To make matters worse, after lap 4 in that stint I lost the brakes almost completely, with a VERY long pedal braking into T9. No brakes and no way to fix it at the track, so I missed the 4th session. Oh well, that 1:21.9 would still feel good for 2nd.



No, it just keeps getting better! The AMB timing loop borked that lap and showed it as a 1:03.786... Of course they had to throw out that bogus time (which was during my best lap of the weekend) and used my next quickest of 1:22.786 from that session (in traffic). Sure, its nearly a second slower than what I really ran, but I get it - timing equipment isn't infallible.



Even with a solid margin for Sunday, and after I told him I was done for the day, BJ still went out again in TT session 4 and dropped to a 1:21.589, resetting the TTC record with a strong number. So once again I was 2nd place in the C4 for the day.



During the weekend I was instructing with 4 different HPDE1 students, and sometimes sprinting to the grid to meet them in time for their sessions after getting out of the two TT cars. The grid was way back on the 1.3 mile course, due to the lack of paved parking area on this wet event site. Instructing was fun but made for a hectic weekend and a lot of running around - I need to get a scooter or small track support vehicle, something to get around the paddock in.



So once again the weekend was a mixed success. Driving two TT cars + instructing + talking to customers at our ever-busy trailer makes for a hectic weekend, but it was also a lot of fun. Jon got a check ride for TT and should have his comp license the next time he shows up to a NASA event. I managed two 1st place finishes in TTD (with only one timed TT session each day in this very under-prepped car) and two 2nd places in TTC. At least we were closer to the class winner in the C4 in this class, and we smashed the old TTC track record by nearly 3 seconds (but BJ reset it 3.5 seconds quicker than last year).



We run the same 245/40/17 Hoosier R7 on both cars, so the C4's old tires become the BMW's new rubber, heh. After switching the tires on the BMW back to the streets we moved the trailer to pavement and loaded the Corvette for the trip home. If there was any brake pedal I'd have run the last session to try to chase BJ Meyer down. After instructing in the 5:20 pm HPDE session, I didn't get out of there until after 6 pm, and that 2 hour tow home made for a another 12 hour day. But compared to my normal 7 day a week work days, this was a breeze!

WHATS NEXT

After seeing results that were quicker on the 245 R7s vs the 345 A6 tires, it looks like we're heading back to TTC for the rest of this season. Jumping 3 classes up with just a tire change was foolish, and the proper path involves spending a lot more money than we have budgeted for this car.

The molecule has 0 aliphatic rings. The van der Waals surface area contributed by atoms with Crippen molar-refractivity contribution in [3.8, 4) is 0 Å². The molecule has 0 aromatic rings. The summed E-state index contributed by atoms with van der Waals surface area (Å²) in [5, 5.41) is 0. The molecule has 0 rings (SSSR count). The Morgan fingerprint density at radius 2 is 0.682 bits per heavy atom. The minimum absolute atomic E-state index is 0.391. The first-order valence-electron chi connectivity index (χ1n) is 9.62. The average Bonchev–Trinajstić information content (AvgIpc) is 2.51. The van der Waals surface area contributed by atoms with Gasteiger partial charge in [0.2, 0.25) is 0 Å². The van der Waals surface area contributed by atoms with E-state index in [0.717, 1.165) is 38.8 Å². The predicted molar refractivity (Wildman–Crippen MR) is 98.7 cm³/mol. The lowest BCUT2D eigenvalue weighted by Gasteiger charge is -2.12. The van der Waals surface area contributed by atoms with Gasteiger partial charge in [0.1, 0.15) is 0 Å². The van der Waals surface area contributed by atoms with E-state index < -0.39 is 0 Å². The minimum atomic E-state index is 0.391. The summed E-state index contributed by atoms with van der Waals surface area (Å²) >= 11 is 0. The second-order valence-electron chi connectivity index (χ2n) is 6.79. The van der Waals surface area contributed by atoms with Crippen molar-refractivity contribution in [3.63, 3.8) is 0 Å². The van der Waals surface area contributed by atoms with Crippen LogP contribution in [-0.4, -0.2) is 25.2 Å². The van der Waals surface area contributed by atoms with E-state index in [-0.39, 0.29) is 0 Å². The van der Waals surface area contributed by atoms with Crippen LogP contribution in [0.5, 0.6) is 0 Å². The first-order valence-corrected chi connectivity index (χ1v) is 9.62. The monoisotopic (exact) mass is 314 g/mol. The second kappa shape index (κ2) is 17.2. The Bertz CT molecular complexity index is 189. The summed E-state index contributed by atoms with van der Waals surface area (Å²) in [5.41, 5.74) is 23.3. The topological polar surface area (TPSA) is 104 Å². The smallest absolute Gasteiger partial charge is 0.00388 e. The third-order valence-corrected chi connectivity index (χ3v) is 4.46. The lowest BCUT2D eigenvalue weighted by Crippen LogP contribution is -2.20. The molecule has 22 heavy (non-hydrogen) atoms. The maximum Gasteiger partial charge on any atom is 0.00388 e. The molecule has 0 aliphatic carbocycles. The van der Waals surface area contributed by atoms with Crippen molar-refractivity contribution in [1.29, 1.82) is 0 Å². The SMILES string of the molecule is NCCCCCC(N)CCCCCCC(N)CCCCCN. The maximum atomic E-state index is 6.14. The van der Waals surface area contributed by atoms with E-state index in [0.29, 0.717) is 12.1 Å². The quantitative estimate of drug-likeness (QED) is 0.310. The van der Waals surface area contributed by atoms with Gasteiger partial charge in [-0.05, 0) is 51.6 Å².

At a smooth track like Cresson I ran a 1:23.7 in January at the SCCA Club Trials on the Big Tires (335F/345R), yet I ran nearly 2 seconds quicker (1:21.90) on the little tires with no other changes in March. Being the "fastest car of the day" in January gave me a false sense of confidence, and over-shadowed how the car felt in bumpy sections of this course. At MSR-H the car was tougher to drive on the Big Tire setup, just due to the rougher track surface. In TT2 there I was 3 seconds slower than my 2015 pace on the narrower TTC tires.

Please don't confuse this handful of "data points" with busted theories that "narrower tires work better" on a road course for any given car. I made some posts on Facebook (#SmallTiresMatter) that were in jest, but several people took them seriously. We've proven the small tire theories wrong, time and time and time again. A lot of folks have a lot of theories on why we were quicker on the narrower tires, but trust me... its just a simple matter of the current shocks not working well with the MUCH higher grip levels the wider tires made.



With the right shock and spring package it would be quicker on the Big Tires. Always. We made big drops in lap times on our TT3 Mustang on each jump up in tire size, going to the same tracks. We went from 265 to 305 tires, 305 to 315, and 315 to 335/345, and each increase in width was a drop of 2-3 seconds per lap. Big Tires Do More Work. You just have to upgrade the rest of the suspension to deal with the higher mechanical grip levels. 25 year old OEM dampers ain't the hot ticket on 345 HoHos!

If we had the points for TTC, I'd still install some adjustable MCS dampers for this car. There are still handling issues on even the smaller tire with the factory shocks, just not as pronounced. We're just "point maxed" for TTC right now and cannot add any more mods. Raising the ride height will reduce the chances of hitting the bump stops on bumpy courses, which it still does on the 245s, so that is planned before the TWS event. Here's our TTC build point budget:

Base classing: TTC*, 3260 pounds
- 7 penalty points for the base class "star"
- 10 points for the Hoosier R7 compound
+ 1 bonus point for running 10mm smaller than TTC base tire of 255mm
- 1 point for cold air mods / vented hood
- 3 points for spring rate change
= 19 points allowed within the first class (1 more point moves it to TTB)

Shocks would be 3 more points we don't have. The inherent TTC class competitiveness on the smaller tire, and budget constraints, just doesn't make sense for us to upgrade the suspension and other parts to make the big tires work on THIS car.

For TTC use this season we do have some small changes planned to make the car easier to drive and maybe a tick more competitive. A change to a smaller diameter racing steering wheel and a quick release will make it easier to see gauges + easier to get into the cabin of this car (after removing the steering wheel and hanging it out of the way).



A full Tilton brake and clutch pedal assembly and firewall mounted Master Cylinders will be going in soon. Those will replace the factory pedals and OEM master cylinder (for zero class points), so we can hopefully get past these crappy reman MC units failing so often. Removal of the OEM plastic brake booster is another failure point we can lose, also.

Next few NASA Texas events:
  • April 22-24 – Texas World Speedway
  • May 21-22 NOLA Motorsports Park – Crossover with NOLA
  • June 11-12 – Hallett Motor Racing Circuit
After that we will add the small over-flares to fix the cut off fender lips, then maybe... hopefully this summer, get some new paint on the body and cage/interior. Check back next time to see what we do next to #Dangerzone to hopefully make it less dangerous!

Cheers,

Last edited by Fair!; 03-25-2016 at 05:16 PM.